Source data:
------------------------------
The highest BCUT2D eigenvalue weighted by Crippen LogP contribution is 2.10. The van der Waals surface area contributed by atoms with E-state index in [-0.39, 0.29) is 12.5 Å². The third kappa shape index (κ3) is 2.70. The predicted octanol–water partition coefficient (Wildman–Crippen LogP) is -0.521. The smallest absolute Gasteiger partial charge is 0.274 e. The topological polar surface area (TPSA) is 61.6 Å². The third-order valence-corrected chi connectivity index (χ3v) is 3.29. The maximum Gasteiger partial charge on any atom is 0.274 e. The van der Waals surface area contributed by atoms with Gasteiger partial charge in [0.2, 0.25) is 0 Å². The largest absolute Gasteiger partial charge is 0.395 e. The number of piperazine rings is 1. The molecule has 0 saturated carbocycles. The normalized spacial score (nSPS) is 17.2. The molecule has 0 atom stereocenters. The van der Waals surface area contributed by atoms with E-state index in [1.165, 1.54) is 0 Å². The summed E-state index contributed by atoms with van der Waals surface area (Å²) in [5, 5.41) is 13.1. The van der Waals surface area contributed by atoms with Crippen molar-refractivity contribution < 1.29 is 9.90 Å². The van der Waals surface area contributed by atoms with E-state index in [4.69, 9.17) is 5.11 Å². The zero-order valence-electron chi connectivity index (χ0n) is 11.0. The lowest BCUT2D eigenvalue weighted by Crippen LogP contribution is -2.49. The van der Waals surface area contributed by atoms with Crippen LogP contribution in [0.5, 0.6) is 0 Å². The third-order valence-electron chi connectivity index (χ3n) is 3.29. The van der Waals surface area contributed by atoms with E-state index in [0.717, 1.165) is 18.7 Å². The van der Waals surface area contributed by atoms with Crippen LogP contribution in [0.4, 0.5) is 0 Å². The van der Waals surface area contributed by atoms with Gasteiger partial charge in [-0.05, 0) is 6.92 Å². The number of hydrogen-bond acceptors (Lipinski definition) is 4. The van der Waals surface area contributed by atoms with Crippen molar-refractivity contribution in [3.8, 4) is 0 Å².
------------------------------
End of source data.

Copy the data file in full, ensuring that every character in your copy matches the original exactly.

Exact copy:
The highest BCUT2D eigenvalue weighted by Crippen LogP contribution is 2.10. The van der Waals surface area contributed by atoms with E-state index in [-0.39, 0.29) is 12.5 Å². The third kappa shape index (κ3) is 2.70. The predicted octanol–water partition coefficient (Wildman–Crippen LogP) is -0.521. The smallest absolute Gasteiger partial charge is 0.274 e. The topological polar surface area (TPSA) is 61.6 Å². The third-order valence-corrected chi connectivity index (χ3v) is 3.29. The maximum Gasteiger partial charge on any atom is 0.274 e. The van der Waals surface area contributed by atoms with Gasteiger partial charge in [0.2, 0.25) is 0 Å². The largest absolute Gasteiger partial charge is 0.395 e. The number of piperazine rings is 1. The molecule has 0 saturated carbocycles. The normalized spacial score (nSPS) is 17.2. The molecule has 0 atom stereocenters. The van der Waals surface area contributed by atoms with E-state index in [1.165, 1.54) is 0 Å². The summed E-state index contributed by atoms with van der Waals surface area (Å²) in [5, 5.41) is 13.1. The van der Waals surface area contributed by atoms with Crippen molar-refractivity contribution < 1.29 is 9.90 Å². The van der Waals surface area contributed by atoms with E-state index in [4.69, 9.17) is 5.11 Å². The zero-order valence-electron chi connectivity index (χ0n) is 11.0. The lowest BCUT2D eigenvalue weighted by Crippen LogP contribution is -2.49. The van der Waals surface area contributed by atoms with Crippen LogP contribution in [0.5, 0.6) is 0 Å². The third-order valence-electron chi connectivity index (χ3n) is 3.29. The van der Waals surface area contributed by atoms with E-state index in [0.717, 1.165) is 18.7 Å². The van der Waals surface area contributed by atoms with Crippen LogP contribution in [0.4, 0.5) is 0 Å². The van der Waals surface area contributed by atoms with Gasteiger partial charge in [-0.05, 0) is 6.92 Å². The number of hydrogen-bond acceptors (Lipinski definition) is 4. The van der Waals surface area contributed by atoms with Crippen molar-refractivity contribution in [3.8, 4) is 0 Å².